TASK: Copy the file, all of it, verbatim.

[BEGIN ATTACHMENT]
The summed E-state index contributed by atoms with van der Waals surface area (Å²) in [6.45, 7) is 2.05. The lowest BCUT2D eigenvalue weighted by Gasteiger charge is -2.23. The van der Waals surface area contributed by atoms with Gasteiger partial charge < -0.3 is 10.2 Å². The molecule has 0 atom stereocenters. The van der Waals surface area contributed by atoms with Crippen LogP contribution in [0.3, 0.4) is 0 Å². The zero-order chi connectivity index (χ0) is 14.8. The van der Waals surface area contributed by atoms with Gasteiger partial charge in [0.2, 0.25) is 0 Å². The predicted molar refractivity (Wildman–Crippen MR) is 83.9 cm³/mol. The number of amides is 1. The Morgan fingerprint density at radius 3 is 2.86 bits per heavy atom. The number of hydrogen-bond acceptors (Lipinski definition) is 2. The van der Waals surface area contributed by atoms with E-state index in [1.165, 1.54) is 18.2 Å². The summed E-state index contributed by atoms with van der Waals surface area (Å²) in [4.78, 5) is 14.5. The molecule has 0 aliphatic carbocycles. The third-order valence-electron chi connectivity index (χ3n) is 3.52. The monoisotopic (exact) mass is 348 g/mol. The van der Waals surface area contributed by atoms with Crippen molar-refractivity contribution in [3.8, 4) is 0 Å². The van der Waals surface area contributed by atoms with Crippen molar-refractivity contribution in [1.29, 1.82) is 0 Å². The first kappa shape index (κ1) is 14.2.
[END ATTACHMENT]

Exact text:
The summed E-state index contributed by atoms with van der Waals surface area (Å²) in [6.45, 7) is 2.05. The lowest BCUT2D eigenvalue weighted by Gasteiger charge is -2.23. The van der Waals surface area contributed by atoms with Gasteiger partial charge < -0.3 is 10.2 Å². The molecule has 0 atom stereocenters. The van der Waals surface area contributed by atoms with Crippen LogP contribution in [0.3, 0.4) is 0 Å². The zero-order chi connectivity index (χ0) is 14.8. The van der Waals surface area contributed by atoms with Gasteiger partial charge in [0.2, 0.25) is 0 Å². The predicted molar refractivity (Wildman–Crippen MR) is 83.9 cm³/mol. The number of amides is 1. The Morgan fingerprint density at radius 3 is 2.86 bits per heavy atom. The number of hydrogen-bond acceptors (Lipinski definition) is 2. The van der Waals surface area contributed by atoms with E-state index in [1.165, 1.54) is 18.2 Å². The summed E-state index contributed by atoms with van der Waals surface area (Å²) in [4.78, 5) is 14.5. The molecule has 0 aliphatic carbocycles. The third-order valence-electron chi connectivity index (χ3n) is 3.52. The monoisotopic (exact) mass is 348 g/mol. The van der Waals surface area contributed by atoms with Crippen molar-refractivity contribution in [3.8, 4) is 0 Å². The van der Waals surface area contributed by atoms with Crippen molar-refractivity contribution in [1.29, 1.82) is 0 Å². The first kappa shape index (κ1) is 14.2.